Migration and Entertainment: There’s a Whole Lot of History

The release of TV’s Ten Pound Poms coincides with a particularly contentious period in Britain’s political stance regarding immigration. Britons’ post-war exodus Down Under, although not directly comparable to current immigration policies, does give us pause for thought. Freedom of movement throws up cultural issues but also enables opportunity.

Forced to close her ports during World War II, Australia found herself with something of a population crisis when the conflict ended. The result was the introduction the 1945 Populate or Perish policy, aimed at encouraging a fresh supply of workers for the nation’s booming industries. The Assisted Passage Migration Scheme – colloquially known as Ten Pound Poms – formed part of this policy and was, two years  later, mimicked by the Government of New Zealand.

Consequently, between 1945 and 1972 over a million Brits took advantage of the opportunity. Numbers increased further in 1957, following the Bring out a Briton campaign. For a mere £10 (the current equivalent is about £350) migrants received a six-week passage to their new home, where they could expect employment openings, affordable housing, and – of course –  permanent sunshine. In return, all migrants had to do was pledge to stay in the country for a minimum of two years. The reality, as the TV show illustrates, was rather different: new arrivals would often be placed in basic hostels and faced limited options in terms of employment – and newcomers were not always made to feel welcome.

Nevertheless, many settlers went on to make a success of their new lives. Australia’s first female Prime Minister, Julia Gillard, left the Welsh seaside town of Barry in 1968 with her parents, John and Moira. She followed in the footsteps of London-born Tony Abbott, who’d landed on Aussie shores with his native Australian mother six years earlier.

And today, from the advantageous perspective that history affords, we can see how talented individuals were able to make their mark in the entertainment world. Whether they would have found similar success in their homeland is impossible to say. The point is: they didn’t.

Through grasping the opportunities available, future success stories exploited what Australia offered. They got a return on the promise they made to their new country. And, over, the years, migrants have enriched the cultural landscape of this vast nation in terms of diversification, fresh voices, and talent.

If this enrichment is in any doubt, some key figures serve as compelling examples. In 1958, Australia claimed the Gibb brothers – better known as the Bee Gees – from the Isle of Man. Three years earlier, the future mother of Kylie and Dannii Minogue made Australia her new home, hailing from Wales. Subsequently – or perhaps consequently – her daughters grew up in a world that made exponential stardom possible. In 1963, two Scottish brothers, 8-year-old Angus and 10-year-old Malcom, swapped rainy Glasgow for sun-drenched Oz.  Within two decades they’d ‘made it’ – as AC/DC. And Hugh Jackman, internationally-renowned actor, was born in Australia, having arrived in the country while still in his mother’s womb. Another Ten Pound Pom, Hazel Phillips, was awarded the Order of Australia Medal in the 2005 Queen’s Honours List for her services to entertainment, particularly in the realm of performing arts and television.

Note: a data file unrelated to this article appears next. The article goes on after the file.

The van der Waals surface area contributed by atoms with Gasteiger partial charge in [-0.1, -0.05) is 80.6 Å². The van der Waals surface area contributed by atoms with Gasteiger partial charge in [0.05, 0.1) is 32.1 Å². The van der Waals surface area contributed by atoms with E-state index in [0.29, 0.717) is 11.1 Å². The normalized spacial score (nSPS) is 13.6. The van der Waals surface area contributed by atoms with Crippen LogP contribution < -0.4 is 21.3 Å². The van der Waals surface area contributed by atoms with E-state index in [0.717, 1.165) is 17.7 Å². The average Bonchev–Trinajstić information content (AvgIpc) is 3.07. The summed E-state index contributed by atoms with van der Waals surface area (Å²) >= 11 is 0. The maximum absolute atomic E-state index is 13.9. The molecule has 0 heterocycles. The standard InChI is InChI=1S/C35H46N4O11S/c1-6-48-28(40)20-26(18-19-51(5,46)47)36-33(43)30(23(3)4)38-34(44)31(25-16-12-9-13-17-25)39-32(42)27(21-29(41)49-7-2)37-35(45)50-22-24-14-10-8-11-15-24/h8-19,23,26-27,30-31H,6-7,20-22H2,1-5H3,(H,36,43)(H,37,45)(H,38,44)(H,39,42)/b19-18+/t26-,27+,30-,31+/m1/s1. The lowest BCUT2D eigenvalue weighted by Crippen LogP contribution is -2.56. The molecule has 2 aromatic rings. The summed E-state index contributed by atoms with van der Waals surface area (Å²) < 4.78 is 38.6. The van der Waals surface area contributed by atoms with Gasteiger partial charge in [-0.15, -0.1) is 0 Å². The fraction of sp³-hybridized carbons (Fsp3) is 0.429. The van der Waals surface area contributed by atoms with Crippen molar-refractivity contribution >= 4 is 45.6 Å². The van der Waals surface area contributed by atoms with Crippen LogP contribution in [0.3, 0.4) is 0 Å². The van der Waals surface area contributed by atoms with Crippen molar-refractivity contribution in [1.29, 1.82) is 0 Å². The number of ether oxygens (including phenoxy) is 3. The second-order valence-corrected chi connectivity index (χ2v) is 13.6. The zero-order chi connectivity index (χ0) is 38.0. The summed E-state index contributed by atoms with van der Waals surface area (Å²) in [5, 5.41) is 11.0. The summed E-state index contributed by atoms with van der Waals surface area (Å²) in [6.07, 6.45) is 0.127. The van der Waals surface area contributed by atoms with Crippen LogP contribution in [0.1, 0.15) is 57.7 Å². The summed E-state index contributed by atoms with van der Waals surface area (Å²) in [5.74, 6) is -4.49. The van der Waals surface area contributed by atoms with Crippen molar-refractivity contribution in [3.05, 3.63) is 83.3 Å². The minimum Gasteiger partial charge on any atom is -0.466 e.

But the entertainment history of these two inextricably linked countries is not all one-way. Take the late, great Barry Humphries (perhaps much better known as Dame Edna Everage), who became famous the world over for his inimitable stage shows. Although he was not a Ten Pound Pom – the Melbourne-born entertainer was Australian through and through –  he was part of the generation who took his talent in the other direction, and was often found in London (‘Kangaroo Court’, as Earls Court became known, so packed it was with Australians). His unique Australian identity was always warmly received in the UK, and must surely have gone some way to promoting the reciprocal relationship between the two cultures.  Likewise, the Australian John Bell, co-founder of Bell Shakespeare Company, trained at Bristol Old Vic Theatre School and joined the Royal Shakespeare Company. These influences must have been of some influence on his return to Australia. In other words, the cultural relationship between Australia and the UK is a mutually beneficial one, and one with a great deal of history.

So, it comes down to this: when debating freedom of movement, perhaps policy-makers would do well to consider not only what it costs but what its rewards are.

Amanda Ellison

Amanda Ellison is a writer, teacher and labradoodle owner, hailing from a Northumbrian coastal town in the UK. She writes regularly for various publications, exclusively on subjects she is passionate about – including the arts and current affairs!

Amanda Ellison

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